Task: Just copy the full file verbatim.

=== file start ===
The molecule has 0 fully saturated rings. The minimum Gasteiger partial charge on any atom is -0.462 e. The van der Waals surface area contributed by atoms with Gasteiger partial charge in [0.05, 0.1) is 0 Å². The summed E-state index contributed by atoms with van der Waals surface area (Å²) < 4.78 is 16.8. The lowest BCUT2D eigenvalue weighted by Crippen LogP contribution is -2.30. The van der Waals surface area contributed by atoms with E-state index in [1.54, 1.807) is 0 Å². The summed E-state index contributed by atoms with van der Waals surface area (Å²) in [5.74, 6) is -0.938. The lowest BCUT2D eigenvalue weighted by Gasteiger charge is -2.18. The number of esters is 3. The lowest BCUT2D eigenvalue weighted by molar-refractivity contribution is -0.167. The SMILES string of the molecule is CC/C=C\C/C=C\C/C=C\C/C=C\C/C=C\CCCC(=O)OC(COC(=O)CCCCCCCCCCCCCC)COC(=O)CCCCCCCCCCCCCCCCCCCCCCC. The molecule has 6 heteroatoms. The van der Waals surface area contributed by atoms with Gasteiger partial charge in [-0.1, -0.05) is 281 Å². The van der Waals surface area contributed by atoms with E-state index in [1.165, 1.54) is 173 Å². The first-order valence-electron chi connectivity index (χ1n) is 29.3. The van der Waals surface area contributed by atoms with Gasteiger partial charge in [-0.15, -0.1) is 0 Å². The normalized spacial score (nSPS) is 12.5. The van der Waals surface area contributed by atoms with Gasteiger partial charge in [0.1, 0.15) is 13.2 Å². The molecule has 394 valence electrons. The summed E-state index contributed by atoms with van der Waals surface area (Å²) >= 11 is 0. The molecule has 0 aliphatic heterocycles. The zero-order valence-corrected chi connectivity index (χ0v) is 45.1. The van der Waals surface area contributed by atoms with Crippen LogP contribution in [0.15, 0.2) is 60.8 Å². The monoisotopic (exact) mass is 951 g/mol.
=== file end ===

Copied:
The molecule has 0 fully saturated rings. The minimum Gasteiger partial charge on any atom is -0.462 e. The van der Waals surface area contributed by atoms with Gasteiger partial charge in [0.05, 0.1) is 0 Å². The summed E-state index contributed by atoms with van der Waals surface area (Å²) < 4.78 is 16.8. The lowest BCUT2D eigenvalue weighted by Crippen LogP contribution is -2.30. The van der Waals surface area contributed by atoms with E-state index in [1.54, 1.807) is 0 Å². The summed E-state index contributed by atoms with van der Waals surface area (Å²) in [5.74, 6) is -0.938. The lowest BCUT2D eigenvalue weighted by Gasteiger charge is -2.18. The number of esters is 3. The lowest BCUT2D eigenvalue weighted by molar-refractivity contribution is -0.167. The SMILES string of the molecule is CC/C=C\C/C=C\C/C=C\C/C=C\C/C=C\CCCC(=O)OC(COC(=O)CCCCCCCCCCCCCC)COC(=O)CCCCCCCCCCCCCCCCCCCCCCC. The molecule has 6 heteroatoms. The van der Waals surface area contributed by atoms with Gasteiger partial charge in [-0.1, -0.05) is 281 Å². The van der Waals surface area contributed by atoms with E-state index in [1.165, 1.54) is 173 Å². The first-order valence-electron chi connectivity index (χ1n) is 29.3. The van der Waals surface area contributed by atoms with Gasteiger partial charge in [-0.15, -0.1) is 0 Å². The normalized spacial score (nSPS) is 12.5. The van der Waals surface area contributed by atoms with Gasteiger partial charge in [0.1, 0.15) is 13.2 Å². The molecule has 394 valence electrons. The summed E-state index contributed by atoms with van der Waals surface area (Å²) >= 11 is 0. The molecule has 0 aliphatic heterocycles. The zero-order valence-corrected chi connectivity index (χ0v) is 45.1. The van der Waals surface area contributed by atoms with Crippen LogP contribution in [0.15, 0.2) is 60.8 Å². The monoisotopic (exact) mass is 951 g/mol.